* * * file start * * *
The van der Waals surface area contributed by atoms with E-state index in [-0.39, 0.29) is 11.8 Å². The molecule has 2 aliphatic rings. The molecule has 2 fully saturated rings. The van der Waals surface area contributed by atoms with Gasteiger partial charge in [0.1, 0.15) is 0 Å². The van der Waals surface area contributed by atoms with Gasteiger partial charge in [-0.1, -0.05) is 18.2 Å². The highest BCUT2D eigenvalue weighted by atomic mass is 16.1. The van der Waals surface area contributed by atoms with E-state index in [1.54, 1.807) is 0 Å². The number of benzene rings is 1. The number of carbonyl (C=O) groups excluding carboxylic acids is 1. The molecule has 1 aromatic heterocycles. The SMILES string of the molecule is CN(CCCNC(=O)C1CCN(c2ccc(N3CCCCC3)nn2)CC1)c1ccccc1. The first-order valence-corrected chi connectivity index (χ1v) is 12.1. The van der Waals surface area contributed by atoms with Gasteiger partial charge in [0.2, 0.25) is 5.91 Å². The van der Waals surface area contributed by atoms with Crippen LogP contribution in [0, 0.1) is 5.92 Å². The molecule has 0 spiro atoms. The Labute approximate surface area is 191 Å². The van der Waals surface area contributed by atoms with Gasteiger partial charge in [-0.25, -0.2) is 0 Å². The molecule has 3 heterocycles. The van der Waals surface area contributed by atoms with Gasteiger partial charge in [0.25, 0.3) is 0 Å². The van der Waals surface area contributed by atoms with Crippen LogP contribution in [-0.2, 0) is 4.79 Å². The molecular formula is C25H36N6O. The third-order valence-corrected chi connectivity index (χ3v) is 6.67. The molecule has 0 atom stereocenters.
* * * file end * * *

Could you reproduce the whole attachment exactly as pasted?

The van der Waals surface area contributed by atoms with E-state index in [-0.39, 0.29) is 11.8 Å². The molecule has 2 aliphatic rings. The molecule has 2 fully saturated rings. The van der Waals surface area contributed by atoms with Gasteiger partial charge in [0.1, 0.15) is 0 Å². The van der Waals surface area contributed by atoms with Gasteiger partial charge in [-0.1, -0.05) is 18.2 Å². The highest BCUT2D eigenvalue weighted by atomic mass is 16.1. The van der Waals surface area contributed by atoms with E-state index in [1.54, 1.807) is 0 Å². The number of benzene rings is 1. The number of carbonyl (C=O) groups excluding carboxylic acids is 1. The molecule has 1 aromatic heterocycles. The SMILES string of the molecule is CN(CCCNC(=O)C1CCN(c2ccc(N3CCCCC3)nn2)CC1)c1ccccc1. The first-order valence-corrected chi connectivity index (χ1v) is 12.1. The van der Waals surface area contributed by atoms with Gasteiger partial charge in [0.2, 0.25) is 5.91 Å². The van der Waals surface area contributed by atoms with Crippen LogP contribution in [0, 0.1) is 5.92 Å². The molecule has 0 spiro atoms. The Labute approximate surface area is 191 Å². The van der Waals surface area contributed by atoms with Gasteiger partial charge in [-0.25, -0.2) is 0 Å². The molecule has 3 heterocycles. The van der Waals surface area contributed by atoms with Gasteiger partial charge in [0.25, 0.3) is 0 Å². The van der Waals surface area contributed by atoms with Crippen LogP contribution in [-0.2, 0) is 4.79 Å². The molecular formula is C25H36N6O. The third-order valence-corrected chi connectivity index (χ3v) is 6.67. The molecule has 0 atom stereocenters.